The dispersive power of mass spectrometry (MS) and its high sensitivity, specificity, and dynamic range have resulted in continuously increasing applications in polymer and materials science. Single-stage MS converts the sample to gas-phase molecular ions that reveal the masses of the individual oligomers present, from which fundamental information about the polymer can be deduced, such as repeat units, total end group mass, and functionality, as well as molecular weight distributions. Impurities and byproducts with unique masses are easily identified in the raw product without the need of fractionation or purification. MS is readily interfaceable, inline, with additional separation and characterization techniques for more detailed structural information. Thus, adding the tandem mass spectrometry (MS/MS) dimension allows for determination of individual end group substituents, chain sequence (of copolymers), and architecture based on fragmentation chemistry. Similarly, adding the ion mobility (IM) dimension enables the separation and differentiation of oligomers, including isomers and isobars, based on 3D shape and size variations. For more complex mixtures and blends, these techniques can be combined with online or offline liquid chromatography (LC) to separate the sample based on polarity or hydrodynamic volume differences before MS, MS/MS, or IM-MS characterization. Conversely, large, crosslinked, and/or insoluble materials can be made analyzable by coupling MS, MS/MS, or IM-MS with mild thermal degradation that preserves connectivity detail. These techniques are also suited for the characterization and imaging of polymer surfaces if a surface-specific ionization technique is employed. The described multidimensional characterization approaches permit the confident microstructure elucidation of a broad range of polymeric materials, as will be demonstrated for variously shaped (co)polymers, complex conjugate blends, crosslinked materials, and solid surfaces.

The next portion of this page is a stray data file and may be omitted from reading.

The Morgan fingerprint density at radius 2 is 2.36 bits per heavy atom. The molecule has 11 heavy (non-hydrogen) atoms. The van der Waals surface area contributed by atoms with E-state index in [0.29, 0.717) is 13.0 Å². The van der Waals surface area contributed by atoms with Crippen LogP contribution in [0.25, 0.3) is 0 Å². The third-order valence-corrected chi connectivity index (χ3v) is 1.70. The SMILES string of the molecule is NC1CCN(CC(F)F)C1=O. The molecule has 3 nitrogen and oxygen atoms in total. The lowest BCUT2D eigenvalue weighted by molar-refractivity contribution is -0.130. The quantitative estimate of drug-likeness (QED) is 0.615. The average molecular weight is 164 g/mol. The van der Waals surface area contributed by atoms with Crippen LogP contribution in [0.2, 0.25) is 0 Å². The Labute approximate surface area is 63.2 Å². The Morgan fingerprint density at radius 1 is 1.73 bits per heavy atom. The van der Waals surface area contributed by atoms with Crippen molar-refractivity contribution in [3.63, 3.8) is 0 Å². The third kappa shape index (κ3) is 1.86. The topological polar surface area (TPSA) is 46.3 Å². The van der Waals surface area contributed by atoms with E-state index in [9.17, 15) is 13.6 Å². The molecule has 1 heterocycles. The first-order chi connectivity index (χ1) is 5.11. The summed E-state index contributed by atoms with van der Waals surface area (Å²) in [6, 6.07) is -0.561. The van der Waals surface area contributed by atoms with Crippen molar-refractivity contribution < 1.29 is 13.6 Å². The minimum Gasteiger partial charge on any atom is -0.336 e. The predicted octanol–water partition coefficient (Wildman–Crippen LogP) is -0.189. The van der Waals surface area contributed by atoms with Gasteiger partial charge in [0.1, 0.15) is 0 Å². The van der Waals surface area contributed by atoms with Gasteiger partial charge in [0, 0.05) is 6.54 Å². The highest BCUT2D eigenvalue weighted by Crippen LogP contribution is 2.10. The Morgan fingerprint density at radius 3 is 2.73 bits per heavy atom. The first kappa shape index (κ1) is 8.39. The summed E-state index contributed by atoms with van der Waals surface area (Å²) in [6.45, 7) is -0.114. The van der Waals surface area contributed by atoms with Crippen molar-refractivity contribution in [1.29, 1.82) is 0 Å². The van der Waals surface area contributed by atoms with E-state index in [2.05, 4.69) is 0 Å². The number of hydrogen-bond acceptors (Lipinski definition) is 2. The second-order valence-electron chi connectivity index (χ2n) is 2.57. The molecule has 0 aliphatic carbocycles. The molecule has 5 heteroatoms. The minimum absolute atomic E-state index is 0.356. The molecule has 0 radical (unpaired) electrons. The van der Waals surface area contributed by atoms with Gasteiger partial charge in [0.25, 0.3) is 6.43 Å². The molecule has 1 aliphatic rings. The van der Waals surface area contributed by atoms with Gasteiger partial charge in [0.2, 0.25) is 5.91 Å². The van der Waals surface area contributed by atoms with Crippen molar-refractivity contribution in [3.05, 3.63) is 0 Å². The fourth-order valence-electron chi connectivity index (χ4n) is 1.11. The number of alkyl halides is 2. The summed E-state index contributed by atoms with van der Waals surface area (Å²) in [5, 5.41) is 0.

11:00 am Use of UVPD-MS to Characterize Protein–Ligand Complexes Governed by Different Binding Affinities